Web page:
It's important to remember that other bacterial STIs such as chlamydia and gonorrhoea can also result in ureaplasma and other infections. As infections in the reproductive area causes scarring and damage, especially when untreated, this makes it easier for you to contract a host of other sexual infections. Getting a full STI check-up when needed is essential in stopping the spread of infections and avoiding long-term complications.

Ureaplasma is extremely contagious, and is most often spread through sexual contact and unprotected sex with multiple partners. In more extreme cases, you can become infected if you touch an infected person's nose or eye secretions, or if an infected person coughs in your face.

How can I get tested for ureaplasma?

If you are displaying any of the symptoms listed above, then you should book an appointment with your GP or a sexual health clinic, where they will be able to test you for ureaplasma and other STIs. An early diagnosis means that you can get treatment straightaway, which will reduce your chances of complications like pelvic inflammatory disease (PID), or infection in the testicles.

Testing is different for men and women:

  • For women, a swab will be taken from the cervix or vagina as part of an internal assessment.
  • Men will be tested by means of a urine sample.

To find your nearest STI Clinic, you can check the NHS website. There is usually a wait so be sure to take a book or other entertainment. The whole process is confidential and the clinic will contact you via email, phone or text depending on your preference.

What are the risks of ureaplasma?

Although ureaplasma can easily be treated, it can stay unrecognised for months because it rarely shows any symptoms. It's been found that, if left untreated, ureaplasma can be associated with infertility, premature or still birth, non-specific urethritis, chorioamnionitis, meningitis and pneumonia. If ureaplasma has been left untreated for several months, it can spread to other parts of your body and damage your joints, nerves and muscles. As mentioned, ureaplasma can be effectively treated, ensuring that these health problems can be successfully avoided.

Prevention for ureaplasma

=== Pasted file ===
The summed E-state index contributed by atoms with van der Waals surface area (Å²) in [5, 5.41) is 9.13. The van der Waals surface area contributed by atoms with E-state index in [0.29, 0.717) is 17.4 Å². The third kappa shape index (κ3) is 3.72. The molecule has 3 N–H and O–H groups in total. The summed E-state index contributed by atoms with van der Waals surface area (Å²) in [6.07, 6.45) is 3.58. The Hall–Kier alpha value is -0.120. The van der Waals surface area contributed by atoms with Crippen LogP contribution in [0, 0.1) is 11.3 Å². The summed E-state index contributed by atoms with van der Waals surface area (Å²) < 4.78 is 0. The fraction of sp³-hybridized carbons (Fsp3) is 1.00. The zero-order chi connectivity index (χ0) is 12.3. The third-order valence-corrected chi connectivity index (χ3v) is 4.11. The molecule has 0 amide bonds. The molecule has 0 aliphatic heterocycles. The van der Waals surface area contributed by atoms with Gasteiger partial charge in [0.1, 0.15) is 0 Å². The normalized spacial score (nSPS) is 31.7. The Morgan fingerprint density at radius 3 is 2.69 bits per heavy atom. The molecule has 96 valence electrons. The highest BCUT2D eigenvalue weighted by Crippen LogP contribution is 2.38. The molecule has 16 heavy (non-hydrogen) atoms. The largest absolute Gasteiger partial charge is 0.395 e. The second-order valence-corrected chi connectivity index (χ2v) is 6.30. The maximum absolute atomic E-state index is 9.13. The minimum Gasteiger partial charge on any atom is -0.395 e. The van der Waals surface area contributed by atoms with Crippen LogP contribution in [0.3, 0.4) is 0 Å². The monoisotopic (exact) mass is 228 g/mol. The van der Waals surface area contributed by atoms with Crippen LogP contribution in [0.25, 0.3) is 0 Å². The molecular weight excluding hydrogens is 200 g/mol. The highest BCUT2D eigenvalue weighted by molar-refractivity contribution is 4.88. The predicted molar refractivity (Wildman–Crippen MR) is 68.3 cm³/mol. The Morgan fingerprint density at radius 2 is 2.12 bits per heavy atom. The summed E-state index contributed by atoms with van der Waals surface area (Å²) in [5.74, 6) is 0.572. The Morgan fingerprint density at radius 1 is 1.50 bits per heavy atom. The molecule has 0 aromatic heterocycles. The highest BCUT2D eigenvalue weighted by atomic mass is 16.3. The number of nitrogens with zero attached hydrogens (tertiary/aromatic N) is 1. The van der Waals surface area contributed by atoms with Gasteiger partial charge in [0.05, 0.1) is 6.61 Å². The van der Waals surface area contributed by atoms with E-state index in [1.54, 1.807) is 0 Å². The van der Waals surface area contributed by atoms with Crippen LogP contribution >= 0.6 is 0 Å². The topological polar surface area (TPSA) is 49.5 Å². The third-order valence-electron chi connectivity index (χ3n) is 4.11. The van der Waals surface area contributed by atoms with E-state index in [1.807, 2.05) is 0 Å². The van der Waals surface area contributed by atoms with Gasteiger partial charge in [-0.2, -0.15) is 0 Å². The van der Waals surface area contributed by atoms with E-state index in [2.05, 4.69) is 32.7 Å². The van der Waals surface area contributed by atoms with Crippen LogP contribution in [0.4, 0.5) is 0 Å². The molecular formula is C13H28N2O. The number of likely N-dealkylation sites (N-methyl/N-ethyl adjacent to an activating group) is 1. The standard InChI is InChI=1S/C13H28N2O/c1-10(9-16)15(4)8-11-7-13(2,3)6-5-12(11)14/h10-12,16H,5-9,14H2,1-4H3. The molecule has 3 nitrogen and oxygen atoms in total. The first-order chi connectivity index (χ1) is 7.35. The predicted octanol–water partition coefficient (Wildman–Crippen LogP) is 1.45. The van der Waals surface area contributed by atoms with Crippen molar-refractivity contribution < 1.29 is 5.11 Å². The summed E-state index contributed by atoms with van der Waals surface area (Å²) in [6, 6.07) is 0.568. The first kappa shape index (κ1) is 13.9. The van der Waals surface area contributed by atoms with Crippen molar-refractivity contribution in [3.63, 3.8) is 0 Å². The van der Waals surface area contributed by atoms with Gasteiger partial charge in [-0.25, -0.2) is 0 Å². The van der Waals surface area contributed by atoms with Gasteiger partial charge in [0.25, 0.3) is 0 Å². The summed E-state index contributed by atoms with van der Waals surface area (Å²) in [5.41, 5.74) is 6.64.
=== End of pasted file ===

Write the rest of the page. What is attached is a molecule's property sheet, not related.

Ureaplasma is a completely avoidable condition and can be prevented by adhering to the following methods:

  • Use male or female condoms - this is the safest and most recommended option to prevent ureaplasma in the most effective, and safest way possible.
  • Minimise the number of your current sexual partners.
  • Avoid sharing sex toys - if sex toys are shared, ensure they are cleaned and covered with a condom.
  • Attend regular STI screenings, and encouraging your partner(s), to prevent the infection from being passed on.

What treatment options do we offer for ureaplasma?

At this current moment in time, the only method available to effectively treat ureaplasma is prescription medication. A simple course of antibiotics can be used to successfully treat this condition.

There are two types of antibiotics usually prescribed that completely cure ureaplasma in most cases. Doxycycline is usually taken as first line treatment and Azithromycin as second line treatment.

If you are unsure which treatment to go for, that's absolutely fine; begin a consultation and our doctor will recommend the best antibiotics for you. This whole process takes around ten minutes and you can receive your order the next day.

Even if your symptoms disappear before you finish your course of antibiotics, you should always ensure you take the full course, to prevent the infection from returning.

Taking a consultation online

If you test positive for ureaplasma, you can buy antibiotics online. As they are prescription medications, it's required to complete a consultation reviewed by a medical professional. You can do this here with our quick, free and simple online consultation.

  • Once you have completed the online consultation, our doctor will thoroughly assess and determine which treatments are best suited for you.
  • When you've made your choice, a prescription will be issued straight to the pharmacy and will dispatch your medication for next day delivery.